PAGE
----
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Summer of '69
2019
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Summary
The #1 New York Times Bestseller
Four siblings experience the drama, intrigue, and upheaval of a summer when everything changed, in New York Times bestselling author Elin Hilderbrand's first historical novel

Welcome to the most tumultuous summer of the twentieth century. It's 1969, and for the Levin family, the times they are a-changing. Every year the children have looked forward to spending the summer at their grandmother's historic home in downtown Nantucket. But like so much else in America, nothing is the same: Blair, the oldest sister, is marooned in Boston, pregnant with twins and unable to travel. Middle sister Kirby, caught up in the thrilling vortex of civil rights protests and determined to be independent, takes a summer job on Martha's Vineyard. Only-son Tiger is an infantry soldier, recently deployed to Vietnam. Thirteen-year-old Jessie suddenly feels like an only child, marooned in the house with her out-of-touch grandmother and her worried mother, each of them hiding a troubling secret. As the summer heats up, Ted Kennedy sinks a car in Chappaquiddick, man flies to the moon, and Jessie and her family experience their own dramatic upheavals along with the rest of the country.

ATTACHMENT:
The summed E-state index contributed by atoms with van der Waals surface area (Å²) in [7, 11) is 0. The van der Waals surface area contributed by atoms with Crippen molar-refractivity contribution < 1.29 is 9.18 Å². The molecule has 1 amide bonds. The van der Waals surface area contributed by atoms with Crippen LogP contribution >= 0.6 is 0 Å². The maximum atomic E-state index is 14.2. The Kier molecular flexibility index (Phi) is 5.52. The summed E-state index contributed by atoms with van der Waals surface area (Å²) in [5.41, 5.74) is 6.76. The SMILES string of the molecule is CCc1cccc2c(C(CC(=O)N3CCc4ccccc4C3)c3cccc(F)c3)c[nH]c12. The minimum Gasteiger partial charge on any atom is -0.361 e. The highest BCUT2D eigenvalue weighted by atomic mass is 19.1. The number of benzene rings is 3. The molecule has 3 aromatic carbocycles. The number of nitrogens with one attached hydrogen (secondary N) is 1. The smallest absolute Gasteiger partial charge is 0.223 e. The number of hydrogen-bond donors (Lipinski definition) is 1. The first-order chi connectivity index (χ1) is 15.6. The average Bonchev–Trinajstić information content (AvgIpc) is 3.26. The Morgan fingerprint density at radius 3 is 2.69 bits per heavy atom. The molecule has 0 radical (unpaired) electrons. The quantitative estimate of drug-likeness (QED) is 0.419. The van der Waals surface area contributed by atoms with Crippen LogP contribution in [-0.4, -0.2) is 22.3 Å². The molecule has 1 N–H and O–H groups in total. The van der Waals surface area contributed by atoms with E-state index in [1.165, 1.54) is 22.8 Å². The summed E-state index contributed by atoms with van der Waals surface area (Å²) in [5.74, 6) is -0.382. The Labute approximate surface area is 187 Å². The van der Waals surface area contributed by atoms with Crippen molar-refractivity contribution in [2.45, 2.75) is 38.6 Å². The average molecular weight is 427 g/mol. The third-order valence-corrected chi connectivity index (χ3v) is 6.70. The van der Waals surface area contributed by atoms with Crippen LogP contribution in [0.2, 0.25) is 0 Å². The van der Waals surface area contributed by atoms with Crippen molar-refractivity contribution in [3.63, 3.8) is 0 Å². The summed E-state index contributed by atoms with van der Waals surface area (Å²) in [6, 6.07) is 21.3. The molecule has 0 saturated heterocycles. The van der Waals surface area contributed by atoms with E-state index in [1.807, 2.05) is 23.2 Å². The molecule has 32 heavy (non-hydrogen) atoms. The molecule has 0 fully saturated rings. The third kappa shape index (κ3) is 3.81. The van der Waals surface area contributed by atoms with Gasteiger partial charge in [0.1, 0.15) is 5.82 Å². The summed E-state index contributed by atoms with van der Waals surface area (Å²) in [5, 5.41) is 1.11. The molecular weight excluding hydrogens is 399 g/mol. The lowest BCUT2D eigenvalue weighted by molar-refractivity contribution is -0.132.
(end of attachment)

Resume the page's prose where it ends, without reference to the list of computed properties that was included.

In her first historical novel, rich with the details of an era that shaped both a nation and an island thirty miles out to sea, Elin Hilderbrand once again earns her title as queen of the summer novel.

Trade Reviews
Booklist Review
In June 1969, Tiger Foley ships off to Vietnam. His desolate mother Kate tries her best to keep things normal, so while her oldest, pregnant Blair, remains in Boston, Kate packs up her other daughters for a summer with her mother, Exalta, at All's Fair. Free-spirited Kirby quickly leaves for Martha's Vineyard for a little independence and a job at an inn in Edgartown, leaving Jessie, 13, stuck taking tennis lessons at Exalta's club and mooning after Pick Crimmins, the caretaker's son, who is unexpectedly living in the guest house. As relationships buckle under the strain of keeping up appearances, the world around Nantucket keeps interfering; civil rights, women's rights, the moon landing, Ted Kennedy and Mary Jo Kopechne, and the dark specter of the war in Vietnam all loom large. Yet Hilderbrand (Winter in Paradise, 2018) still manages to suffuse the novel with her trademark aspirational, escapist trappings (albeit with a little drinking while pregnant), and the chapter titles provide nostalgic readers with a soundtrack to this pleasing, beach-ready read. HIGH-DEMAND BACKSTORY: Hilderbrand's first foray into historical fiction will rouse curiosity in new readers as well as devotees of her annual summer smashes.--Susan Maguire Copyright 2019 Booklist
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